One of the goals behind UML is to help stamp out ambiguity in specifications and designs. This is a good and noble goal, but UML is nobbled by its own nobility.
Booch, Rumbaugh and Jacobson, who donned matching aprons and cooked up UML, baked in some pretty subtle constructs to distinguish between even subtler concepts that - in theory - let you produce precise, unambiguous models. As you'd imagine, this has led to some fraught debates over the interpretation of these subtle modeling elements.
Last time, I delved into the equally fraught debate on whether program methods should have single or multiple return points, and - as many readers correctly noted - the answer is: "Who cares? Clearer code and getting the job done are much more important."
And so it is with UML. All too often I've seen analysts and developers get bogged down in unnecessary details: an ailment generally known as analysis paralysis. This is not to disparage UML itself: it's perfectly fine for the job at hand. But whatever you're using it for, it's a means to an end, not the end goal.
What follows are some answers to the more common questions that bog people down, offered in the hope these will save you from some serious hours stapled to a whiteboard in the company meeting room.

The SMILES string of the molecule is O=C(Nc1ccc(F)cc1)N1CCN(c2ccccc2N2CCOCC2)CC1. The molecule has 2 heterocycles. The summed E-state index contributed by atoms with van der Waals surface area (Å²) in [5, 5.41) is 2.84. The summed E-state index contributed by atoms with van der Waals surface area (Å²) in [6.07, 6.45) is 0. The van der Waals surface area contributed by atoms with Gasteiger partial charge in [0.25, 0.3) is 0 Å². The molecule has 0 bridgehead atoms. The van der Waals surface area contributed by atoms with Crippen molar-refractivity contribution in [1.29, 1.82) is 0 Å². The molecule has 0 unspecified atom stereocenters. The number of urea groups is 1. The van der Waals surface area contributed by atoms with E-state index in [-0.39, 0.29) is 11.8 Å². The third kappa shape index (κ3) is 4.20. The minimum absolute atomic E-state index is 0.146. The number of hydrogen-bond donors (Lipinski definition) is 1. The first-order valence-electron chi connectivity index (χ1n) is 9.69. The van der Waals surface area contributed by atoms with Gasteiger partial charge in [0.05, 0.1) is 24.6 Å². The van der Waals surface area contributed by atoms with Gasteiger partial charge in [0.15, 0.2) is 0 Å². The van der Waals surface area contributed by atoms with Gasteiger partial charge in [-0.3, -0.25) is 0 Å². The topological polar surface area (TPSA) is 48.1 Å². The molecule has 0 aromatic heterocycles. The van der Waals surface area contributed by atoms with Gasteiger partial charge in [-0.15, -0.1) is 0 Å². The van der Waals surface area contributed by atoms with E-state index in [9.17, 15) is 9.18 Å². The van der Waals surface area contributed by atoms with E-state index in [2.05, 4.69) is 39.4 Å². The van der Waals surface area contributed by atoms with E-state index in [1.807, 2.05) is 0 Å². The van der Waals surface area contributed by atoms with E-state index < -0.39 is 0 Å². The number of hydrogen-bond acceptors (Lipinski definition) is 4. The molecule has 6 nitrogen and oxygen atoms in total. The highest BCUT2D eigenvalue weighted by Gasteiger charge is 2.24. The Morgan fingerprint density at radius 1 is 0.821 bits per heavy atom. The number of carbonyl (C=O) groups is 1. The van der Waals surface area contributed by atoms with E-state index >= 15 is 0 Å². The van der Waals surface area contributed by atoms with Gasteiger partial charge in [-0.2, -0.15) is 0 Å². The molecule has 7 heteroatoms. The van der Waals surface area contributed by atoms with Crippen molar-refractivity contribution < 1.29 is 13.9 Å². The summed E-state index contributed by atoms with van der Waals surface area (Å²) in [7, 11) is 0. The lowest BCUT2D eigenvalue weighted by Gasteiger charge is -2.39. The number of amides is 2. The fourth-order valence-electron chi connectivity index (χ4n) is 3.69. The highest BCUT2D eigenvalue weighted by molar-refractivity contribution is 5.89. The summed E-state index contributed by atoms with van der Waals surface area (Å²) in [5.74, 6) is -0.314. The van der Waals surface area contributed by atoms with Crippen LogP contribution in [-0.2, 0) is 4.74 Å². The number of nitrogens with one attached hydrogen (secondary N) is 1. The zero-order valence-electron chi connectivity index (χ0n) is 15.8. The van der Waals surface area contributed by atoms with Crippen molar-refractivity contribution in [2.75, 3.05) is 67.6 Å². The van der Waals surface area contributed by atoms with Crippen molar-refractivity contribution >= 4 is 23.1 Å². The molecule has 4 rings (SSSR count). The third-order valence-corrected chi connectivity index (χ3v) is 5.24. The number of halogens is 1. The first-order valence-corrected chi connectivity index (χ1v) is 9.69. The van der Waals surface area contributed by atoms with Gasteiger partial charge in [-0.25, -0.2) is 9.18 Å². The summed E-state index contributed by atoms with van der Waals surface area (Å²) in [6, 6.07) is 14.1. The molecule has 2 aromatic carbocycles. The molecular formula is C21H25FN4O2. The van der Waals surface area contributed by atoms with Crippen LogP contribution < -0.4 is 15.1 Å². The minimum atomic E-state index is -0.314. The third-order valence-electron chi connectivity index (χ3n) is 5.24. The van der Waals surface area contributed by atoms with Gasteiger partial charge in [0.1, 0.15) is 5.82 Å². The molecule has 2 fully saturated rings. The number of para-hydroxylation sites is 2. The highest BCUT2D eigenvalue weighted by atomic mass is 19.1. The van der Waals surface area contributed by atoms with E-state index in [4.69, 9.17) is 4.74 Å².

Q: These use cases seem related - we should connect them. Shall we use <<includes>> or <<extends>> stereotypes?
A: Don't worry about it. These are use cases, not code.
Q: These domain classes are related - we should join them up. Shall it be an aggregation, composition or association type of pointy line?
A: Except in the most rare of cases, it doesn't matter. It probably won't affect the code. To illustrate, here's an aggregation relationship in Java:
private Planet myPlanet;
And here's an association in Java:
private Planet myPlanet;
Spot the difference?
Composition is a bit trickier, as the container class is responsible for the contained class's lifecycle. Simplifying things a bit, it'll look something like this:
private Planet myPlanet = new GasGiant("Jupiter");
But if you're looking at a domain model and not the detailed design, it definitely doesn't matter. The type of relationship is only relevant much later on, and by then the one to choose should be obvious.
Q: Which direction should the arrows go in on my robustness diagram?
A: Again, don't worry about it. Showing the direction isn't the purpose of the diagram. Just draw lines without arrowheads, you'll save time and not lose any relevant detail.
Q: How do I get my diagramming tool to split up the "focus of control" rectangles on my sequence diagram?
A: Guess what? Don't worry about it. Sequence diagrams were originally intended as a tool for allocating behavior among collaborating objects, and it's what they're best used for. So being able to visualize the start and end of individual methods is less important than identifying the methods in the first place. Plus, messing about with those little rectangles can get really fiddly. It's better just to switch them off altogether.
That's all fine as far as it goes, but how do you know when a particular nuance is inconsequential and when it's an important item to specify? That's for next time, when I'll describe some handy ways of spotting the subtle, and not-so-subtle, symptoms of analysis paralysis on your project.®
Matt Stephens has co-authored Use Case Driven Object Modeling with UML: Theory and Practice, which illustrates how to step nimbly from use cases to code while avoiding the dreaded analysis paralysis.